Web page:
The Case for Frost

[Disclaimer: I posted this on dKos last night, but some people over here had also been pressing for an argument FOR Frost (rather than against someone else) so I thought I would repost it here...the link to the dKos diary is here].

So you want the case for Frost:

Here is a man who shares our core Democratic values*, understands how to organize and win*, and is a phenomenal fundraiser**.  And as a REFORMER, Martin Frost is the ONLY individual in this race with a record of taking the reigns of a moribund political operation (the post-1994 elections DCCC), turning it on its head, and guiding it to clear and decisive victories over the course of two election cycles.

There's more...

Dean: Drag on Dems???

Someone sent me some data today suggesting Howard Dean is a drag on Democratic candidates.  I am not sure if that can be proven from the data, but it does surprise me that in his home state of Vermont he had a history of running behind other Democrats.  

Regardless, does this suggest Dean as the party leader will be a good thing for Democrats running in Vermont or New York?  Or how about Texas and Florida?  Just something to think about.

Numbers:

1998 Leahy---72%
         Dean---55%

2000 Gore-------51%
         Dean------50%

DEAN: Something to think about

Howard Dean inspired me.  He was the first candidate I EVER opened my checkbook to.  I couldn't give much, but he made me feel like I was part of a movement, and he helped engage me in the process (or at least in different parts of the political process) than I had been before.

That said, I cannot support him for DNC chair, and as much as the vast majority of those on this blog admire and respect this man, I think it is important that a few things are kept in mind.

Howard Dean is a polarizing figure.  His name alone invkes rage on the part of conservatives.  I like that, because I tend to enjoy angering that group.

However, this visceral reaction many conservatives have to him is shared by independant voters, those our party will have to convert in 2006 and 2008 should we hope to win seats in Congress and, hopefully, the White House.  The fact, then, that our titular leader would be found anathema by not only many Dems (a fact which cannot be disputed based on the "LAST CHOICE FOR CHAIRMAN" question asked by the Hotline poll) but also swing voters leads me to question whether Dean can lead us to victory over the next four years.  Though I understand he is the unabashed leader and voice of the progressive movement, I am of the belief that a moderate VOICE pushing a progressive AGENDA will win far more acceptance among the electorate.

Futhermore, I question his managerial skills.  First, I am offended by people who say that without Dean they will abandon their activism.  Dean inspired people, but his absence should in no way deter you from fighting to restore a Democratic majority.  Ultimately the party is not about a person; it is about ideas.  What we all need is someone willing and, perhaps more importantly, able and adept at channeling these ideas into action.  What we need is a fighter...and a winner.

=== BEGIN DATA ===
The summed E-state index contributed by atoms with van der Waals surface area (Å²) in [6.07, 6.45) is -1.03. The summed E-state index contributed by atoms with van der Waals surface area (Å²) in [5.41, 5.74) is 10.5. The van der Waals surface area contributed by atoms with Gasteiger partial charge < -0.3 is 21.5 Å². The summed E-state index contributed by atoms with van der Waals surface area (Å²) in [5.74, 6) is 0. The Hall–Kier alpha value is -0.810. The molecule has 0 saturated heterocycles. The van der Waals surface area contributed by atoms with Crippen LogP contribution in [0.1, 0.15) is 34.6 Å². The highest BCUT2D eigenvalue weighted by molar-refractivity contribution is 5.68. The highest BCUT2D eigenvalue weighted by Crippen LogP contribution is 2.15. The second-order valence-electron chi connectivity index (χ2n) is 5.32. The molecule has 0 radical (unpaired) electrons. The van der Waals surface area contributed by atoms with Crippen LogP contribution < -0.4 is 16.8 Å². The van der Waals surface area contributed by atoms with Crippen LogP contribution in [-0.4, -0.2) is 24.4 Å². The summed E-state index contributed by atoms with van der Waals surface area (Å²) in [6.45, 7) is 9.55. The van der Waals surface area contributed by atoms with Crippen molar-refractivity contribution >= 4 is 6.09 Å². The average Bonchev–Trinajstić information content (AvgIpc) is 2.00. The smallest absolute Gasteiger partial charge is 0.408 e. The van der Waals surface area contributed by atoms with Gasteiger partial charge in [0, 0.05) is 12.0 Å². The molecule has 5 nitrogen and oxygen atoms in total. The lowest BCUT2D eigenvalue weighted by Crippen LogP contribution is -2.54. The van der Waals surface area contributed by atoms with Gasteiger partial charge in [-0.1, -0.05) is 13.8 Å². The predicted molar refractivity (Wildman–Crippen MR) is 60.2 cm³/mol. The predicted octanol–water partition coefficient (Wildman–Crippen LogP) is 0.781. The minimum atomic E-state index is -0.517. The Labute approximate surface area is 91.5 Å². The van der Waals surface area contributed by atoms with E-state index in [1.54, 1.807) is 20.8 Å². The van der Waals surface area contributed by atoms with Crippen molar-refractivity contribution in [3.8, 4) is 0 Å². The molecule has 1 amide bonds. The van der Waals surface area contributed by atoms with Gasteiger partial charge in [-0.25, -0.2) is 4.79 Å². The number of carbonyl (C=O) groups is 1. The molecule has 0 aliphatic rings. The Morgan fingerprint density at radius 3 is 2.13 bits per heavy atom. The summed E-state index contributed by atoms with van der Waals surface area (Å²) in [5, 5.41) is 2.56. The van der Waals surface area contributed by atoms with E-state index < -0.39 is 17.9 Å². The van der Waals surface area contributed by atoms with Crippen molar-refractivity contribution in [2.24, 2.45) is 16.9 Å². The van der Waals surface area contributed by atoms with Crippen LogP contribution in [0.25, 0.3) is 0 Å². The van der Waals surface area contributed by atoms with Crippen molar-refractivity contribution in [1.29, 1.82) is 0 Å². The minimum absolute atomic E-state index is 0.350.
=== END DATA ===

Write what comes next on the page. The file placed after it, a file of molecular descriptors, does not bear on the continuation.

And this, the ultimate goal, mission, and job of the next DNC Chair must be placed in the hands of a savvy, skilled, tenacious political hand.  The fact of the matter is, Howard Dean spent $50 million and whittled away the biggest lead in the history of the Iowa caucus and New Hampshire primary.  Where did this money go?  How was it spent?  Why did he not get any results?  The DNC Chair must be accountable to the party's donors, and based on his record Howard Dean was too far removed from the process to really know what was going on.  

We can't afford such a malady again.

The DNC Odd Couple

I think I am one of the few people here that thinks the DNC Chair's political ideology matters far less than his organization savvy and tenacity.

Let's be honest, with the exception of Roemer these are ALL good Democrats.  

But they are not all good for the job.  I think the DNC has two options in the race: Howard Dean and Martin Frost.

Each of these men combine real political skill with a fighter's heart.  And though I am not convinced prowess on a Sunday morning talkshow should be a vital part of the DNC members' decision, not only CAN these take on Ken Mehlman but these two will--and with gusto.

But I think the truest mesure of these two men is each of their respective records:

Howard Dean ran one of the most significant campaigns of the last 50 years--only JFK's 1960 run measures up in terms of ingeniuty.  I have every belief if he is elected he will bring similar dynamism to the party.

Martin Frost ran one of the bravest campaigns of the last 50 years, staring down Tom DeLay and Karl Rove and the rest of their thugs.  He has a proven record of running smart campaigns, surrounding himself with superb staff, raising huge sums of money, and taking on the hardest of fights.

And unlike Fowler and Rosenberg these men understand how politics works outside of DC.

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